The inspiration for the nearly 30,000-square-foot library is a lantern, a welcoming symbol to the community, and a visual play on the rich “enlightened” world within. During the day, glazing on the north and south walls invites sunlight in, creating a warm natural glow. At night, artificial illumination projects outward, turning the library into a beacon that anchors the neighborhood—a literal light in the woods.
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Nestled at the foot of a wooded hillside, the new Los Gatos Public Library is a key element within a master plan that strengthens the connection between the town’s civic center and historic Pageant Park. With its rectangular form, the two-story public library complements the adjacent 1960s Civic Center, an elegant masonry building split into quadrants and located partially below grade. “We wanted to create a connection with, and a contrast to, the existing 1960s-era Civic Center building,” notes Chris Noll, FAIA, Principal in Charge and co-founder of Noll & Tam.
The 35-foot-high lobby atrium brings in plenty of daylight and features a two-story staircase with symbols of letters, phrases, musical notations, scientific formulas and information mapping etched into two-story translucent glass panels. Custom-designed wood veneer lighting fixtures by Miguel Herranz float in the central space. Visitors enter the children’s library under a glowing rainbow entry sign and find themselves beneath a 75-foot-long illuminated starry sky full of constellations, planets, and spaceships. The curved ceiling panel was fabricated directly from the architects’ digital 3D model and is installed below a ceiling painted yellow and uplighted by linear fixtures.
The library’s extensive glazing provides a sense of openness and transparency, while the exterior’s natural hues of concrete, stone, and wood-veneer panels reflect the colors of the surrounding environment. The facility more than doubles the space of its outdated 1960s predecessor.
The footprint of the new library was limited by the hillside behind and the desire to preserve mature trees on the site. This led to a simple rectangular form with pop-out design features on the second floor, free from ground constraints and to better capture views. Because of the simple shape of the building, a greater portion of the budget was available for higher-quality materials—exterior tile cladding, wood veneer panels, upscale lighting fixtures, and generous amounts of glass—meeting the client’s goal to create a civic showpiece.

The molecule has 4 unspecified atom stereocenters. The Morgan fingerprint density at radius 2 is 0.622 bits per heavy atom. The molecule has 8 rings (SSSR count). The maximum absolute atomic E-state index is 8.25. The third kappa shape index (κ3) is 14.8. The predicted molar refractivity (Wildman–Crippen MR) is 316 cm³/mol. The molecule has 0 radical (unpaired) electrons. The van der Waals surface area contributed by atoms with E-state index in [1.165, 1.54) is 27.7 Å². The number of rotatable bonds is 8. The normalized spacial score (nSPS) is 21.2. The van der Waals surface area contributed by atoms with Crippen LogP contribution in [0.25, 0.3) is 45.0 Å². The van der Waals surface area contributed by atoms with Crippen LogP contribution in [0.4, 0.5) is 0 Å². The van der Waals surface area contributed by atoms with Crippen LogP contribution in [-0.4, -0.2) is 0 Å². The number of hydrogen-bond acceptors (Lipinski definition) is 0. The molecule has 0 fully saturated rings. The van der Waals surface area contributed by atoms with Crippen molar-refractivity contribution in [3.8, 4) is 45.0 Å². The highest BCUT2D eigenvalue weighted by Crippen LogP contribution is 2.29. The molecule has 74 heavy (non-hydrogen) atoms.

The library offers spaces for teens, children, seniors, and history buffs. The cantilever over the entry plaza provides a treehouse-like hangout for teens on the second floor, with a large bay window for visibility. Like the children’s area, the teen area is acoustically separate from the rest of the library. The periodicals reading room has a dark wood-paneled clubby atmosphere complete with a fireplace, and the local history center features custom exhibit cases and a video screen to display artifacts of note.
The interior’s maple ceilings reflect warm light into the core of the building. As dusk approaches, fluorescent ceiling fixtures gradually illuminate the expansive window walls, and the lighting from within shines off the glazed facade and exterior wood-veneer composite paneling. A stretch of glass around the exterior of the library at the second floor features integrated color-changing LEDs that subtly move from amber to blue to purple throughout the evening, further animating the building. The building is certified LEED Gold.
Noll & Tam (architecture and interior design)
Sandis (civil engineering)
Ingraham DeJesse Associates (structural engineering)
Glumac (mechanical/electrical/geotechnical engineering)
Joni L. Janecki Associates (landscape architecture)
Illuminosa, formerly known as Alice Prussin Lighting Design (lighting design)
Matthew Williams Design (signage)
Davis Langdon (cost estimating)
Simon & Associates (green building consultant)
Bogard Construction (contractor)